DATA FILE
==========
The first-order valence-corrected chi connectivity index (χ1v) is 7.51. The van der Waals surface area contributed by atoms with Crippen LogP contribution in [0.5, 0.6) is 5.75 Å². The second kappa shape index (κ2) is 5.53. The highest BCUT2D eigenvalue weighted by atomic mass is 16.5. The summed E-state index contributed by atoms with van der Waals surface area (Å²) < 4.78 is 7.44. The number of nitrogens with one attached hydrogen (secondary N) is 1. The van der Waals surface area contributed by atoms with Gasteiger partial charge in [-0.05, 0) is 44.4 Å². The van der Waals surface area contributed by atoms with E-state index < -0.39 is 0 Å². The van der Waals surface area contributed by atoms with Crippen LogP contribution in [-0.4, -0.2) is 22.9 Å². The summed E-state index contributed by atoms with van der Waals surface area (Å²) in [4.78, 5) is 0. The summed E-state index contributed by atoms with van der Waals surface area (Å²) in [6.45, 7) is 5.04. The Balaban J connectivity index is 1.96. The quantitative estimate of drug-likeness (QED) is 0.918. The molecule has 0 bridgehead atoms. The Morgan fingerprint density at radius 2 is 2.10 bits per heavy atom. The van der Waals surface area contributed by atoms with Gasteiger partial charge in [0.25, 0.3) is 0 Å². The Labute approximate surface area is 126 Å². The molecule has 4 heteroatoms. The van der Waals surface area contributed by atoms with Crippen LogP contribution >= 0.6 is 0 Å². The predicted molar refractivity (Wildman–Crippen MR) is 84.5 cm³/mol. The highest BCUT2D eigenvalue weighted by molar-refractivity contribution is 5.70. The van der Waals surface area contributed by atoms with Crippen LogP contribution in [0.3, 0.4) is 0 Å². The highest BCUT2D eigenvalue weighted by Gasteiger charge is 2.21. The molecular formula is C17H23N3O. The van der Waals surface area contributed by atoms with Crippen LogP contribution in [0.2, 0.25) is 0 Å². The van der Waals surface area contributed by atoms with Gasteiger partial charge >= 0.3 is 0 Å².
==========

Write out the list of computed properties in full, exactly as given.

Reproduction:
The first-order valence-corrected chi connectivity index (χ1v) is 7.51. The van der Waals surface area contributed by atoms with Crippen LogP contribution in [0.5, 0.6) is 5.75 Å². The second kappa shape index (κ2) is 5.53. The highest BCUT2D eigenvalue weighted by atomic mass is 16.5. The summed E-state index contributed by atoms with van der Waals surface area (Å²) < 4.78 is 7.44. The number of nitrogens with one attached hydrogen (secondary N) is 1. The van der Waals surface area contributed by atoms with Gasteiger partial charge in [-0.05, 0) is 44.4 Å². The van der Waals surface area contributed by atoms with E-state index < -0.39 is 0 Å². The van der Waals surface area contributed by atoms with Crippen LogP contribution in [-0.4, -0.2) is 22.9 Å². The summed E-state index contributed by atoms with van der Waals surface area (Å²) in [4.78, 5) is 0. The summed E-state index contributed by atoms with van der Waals surface area (Å²) in [6.45, 7) is 5.04. The Balaban J connectivity index is 1.96. The quantitative estimate of drug-likeness (QED) is 0.918. The molecule has 0 bridgehead atoms. The Morgan fingerprint density at radius 2 is 2.10 bits per heavy atom. The van der Waals surface area contributed by atoms with Gasteiger partial charge in [0.25, 0.3) is 0 Å². The Labute approximate surface area is 126 Å². The molecule has 4 heteroatoms. The van der Waals surface area contributed by atoms with Crippen LogP contribution >= 0.6 is 0 Å². The predicted molar refractivity (Wildman–Crippen MR) is 84.5 cm³/mol. The highest BCUT2D eigenvalue weighted by molar-refractivity contribution is 5.70. The van der Waals surface area contributed by atoms with Crippen LogP contribution in [0.3, 0.4) is 0 Å². The highest BCUT2D eigenvalue weighted by Gasteiger charge is 2.21. The molecular formula is C17H23N3O. The van der Waals surface area contributed by atoms with Crippen LogP contribution in [0.2, 0.25) is 0 Å². The van der Waals surface area contributed by atoms with Gasteiger partial charge >= 0.3 is 0 Å².